Seeing Like a Geologist: Bayesian Use of Expert Categories in Location Memory

Mark P. Holden, Nora S. Newcombe, Ilyse Resnick, Thomas F. Shipley

Research output: Contribution to journalArticle

5 Scopus citations

Abstract

Memory for spatial location is typically biased, with errors trending toward the center of a surrounding region. According to the category adjustment model (CAM), this bias reflects the optimal, Bayesian combination of fine-grained and categorical representations of a location. However, there is disagreement about whether categories are malleable. For instance, can categories be redefined based on expert-level conceptual knowledge? Furthermore, if expert knowledge is used, does it dominate other information sources, or is it used adaptively so as to minimize overall error, as predicted by a Bayesian framework? We address these questions using images of geological interest. The participants were experts in structural geology, organic chemistry, or English literature. Our data indicate that expertise-based categories influence estimates of location memory-particularly when these categories better constrain errors than alternative ("novice") categories. Results are discussed with respect to the CAM.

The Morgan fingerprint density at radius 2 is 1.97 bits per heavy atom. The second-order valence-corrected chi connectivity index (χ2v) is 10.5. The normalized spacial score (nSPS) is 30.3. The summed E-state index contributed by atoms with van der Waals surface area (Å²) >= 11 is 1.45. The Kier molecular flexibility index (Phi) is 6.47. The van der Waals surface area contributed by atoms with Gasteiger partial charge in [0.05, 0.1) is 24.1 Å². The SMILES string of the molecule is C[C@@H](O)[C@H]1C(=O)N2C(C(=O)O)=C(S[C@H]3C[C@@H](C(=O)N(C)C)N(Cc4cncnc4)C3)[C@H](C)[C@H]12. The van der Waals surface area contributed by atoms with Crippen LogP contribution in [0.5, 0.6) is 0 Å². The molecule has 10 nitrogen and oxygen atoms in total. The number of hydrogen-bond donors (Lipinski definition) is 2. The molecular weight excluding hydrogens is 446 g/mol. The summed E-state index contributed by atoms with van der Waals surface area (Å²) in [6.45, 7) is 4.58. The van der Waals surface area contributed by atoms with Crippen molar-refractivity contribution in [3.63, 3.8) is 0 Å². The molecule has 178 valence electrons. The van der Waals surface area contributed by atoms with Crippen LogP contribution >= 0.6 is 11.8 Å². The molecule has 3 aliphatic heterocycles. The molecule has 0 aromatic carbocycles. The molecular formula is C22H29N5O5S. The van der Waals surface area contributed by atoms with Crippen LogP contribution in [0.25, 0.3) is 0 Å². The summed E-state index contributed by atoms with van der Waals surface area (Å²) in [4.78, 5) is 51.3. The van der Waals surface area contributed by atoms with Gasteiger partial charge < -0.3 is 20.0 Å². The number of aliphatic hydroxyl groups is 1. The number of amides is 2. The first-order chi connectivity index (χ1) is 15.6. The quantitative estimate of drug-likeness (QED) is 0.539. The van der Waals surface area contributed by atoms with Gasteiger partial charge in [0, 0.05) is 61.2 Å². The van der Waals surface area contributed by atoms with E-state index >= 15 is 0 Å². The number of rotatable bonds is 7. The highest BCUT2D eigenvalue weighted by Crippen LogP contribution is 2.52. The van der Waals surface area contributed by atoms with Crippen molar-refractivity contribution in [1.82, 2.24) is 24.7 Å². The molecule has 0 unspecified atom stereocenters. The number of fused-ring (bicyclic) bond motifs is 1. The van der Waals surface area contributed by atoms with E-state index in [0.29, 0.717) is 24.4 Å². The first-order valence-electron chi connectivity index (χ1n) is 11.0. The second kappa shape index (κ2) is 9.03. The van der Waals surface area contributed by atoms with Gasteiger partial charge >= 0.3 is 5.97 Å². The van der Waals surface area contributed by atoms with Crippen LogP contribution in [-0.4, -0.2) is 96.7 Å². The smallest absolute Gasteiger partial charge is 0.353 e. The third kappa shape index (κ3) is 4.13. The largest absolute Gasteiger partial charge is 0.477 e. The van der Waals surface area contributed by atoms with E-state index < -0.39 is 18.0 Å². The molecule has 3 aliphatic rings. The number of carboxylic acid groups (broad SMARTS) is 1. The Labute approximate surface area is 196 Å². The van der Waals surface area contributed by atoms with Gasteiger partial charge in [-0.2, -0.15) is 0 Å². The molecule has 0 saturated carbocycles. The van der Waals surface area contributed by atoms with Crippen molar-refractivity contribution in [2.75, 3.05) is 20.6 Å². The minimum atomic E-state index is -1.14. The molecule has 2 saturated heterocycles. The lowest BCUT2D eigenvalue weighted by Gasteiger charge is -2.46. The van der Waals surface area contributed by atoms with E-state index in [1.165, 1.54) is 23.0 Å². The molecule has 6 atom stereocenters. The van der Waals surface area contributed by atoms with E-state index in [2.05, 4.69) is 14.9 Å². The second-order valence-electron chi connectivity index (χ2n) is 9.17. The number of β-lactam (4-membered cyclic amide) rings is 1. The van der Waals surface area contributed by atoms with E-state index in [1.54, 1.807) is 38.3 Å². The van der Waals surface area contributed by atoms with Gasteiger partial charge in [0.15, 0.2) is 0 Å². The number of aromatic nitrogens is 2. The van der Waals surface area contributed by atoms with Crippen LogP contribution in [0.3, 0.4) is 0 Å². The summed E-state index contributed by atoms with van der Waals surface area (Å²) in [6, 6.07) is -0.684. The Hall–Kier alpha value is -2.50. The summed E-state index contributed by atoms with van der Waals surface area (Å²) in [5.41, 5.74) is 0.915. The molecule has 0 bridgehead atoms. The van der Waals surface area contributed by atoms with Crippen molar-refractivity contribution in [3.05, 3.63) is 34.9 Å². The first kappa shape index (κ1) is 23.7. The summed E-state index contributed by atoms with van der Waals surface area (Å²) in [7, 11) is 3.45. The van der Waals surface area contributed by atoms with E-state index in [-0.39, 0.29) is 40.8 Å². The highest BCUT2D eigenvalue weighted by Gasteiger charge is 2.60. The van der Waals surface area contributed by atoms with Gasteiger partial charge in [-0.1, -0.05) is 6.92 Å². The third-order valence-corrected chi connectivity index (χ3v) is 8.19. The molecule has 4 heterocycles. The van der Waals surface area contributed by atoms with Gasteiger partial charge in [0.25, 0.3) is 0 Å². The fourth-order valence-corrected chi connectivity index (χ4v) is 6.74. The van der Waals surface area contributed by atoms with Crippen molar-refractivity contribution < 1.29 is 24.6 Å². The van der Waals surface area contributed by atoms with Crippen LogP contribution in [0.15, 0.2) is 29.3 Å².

Original languageEnglish (US)
Pages (from-to)440-454
Number of pages15
JournalCognitive Science
Volume40
Issue number2
DOIs
StatePublished - Mar 1 2016

All Science Journal Classification (ASJC) codes

  • Experimental and Cognitive Psychology
  • Cognitive Neuroscience
  • Artificial Intelligence

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    Holden, M. P., Newcombe, N. S., Resnick, I., & Shipley, T. F. (2016). Seeing Like a Geologist: Bayesian Use of Expert Categories in Location Memory. Cognitive Science, 40(2), 440-454. https://doi.org/10.1111/cogs.12229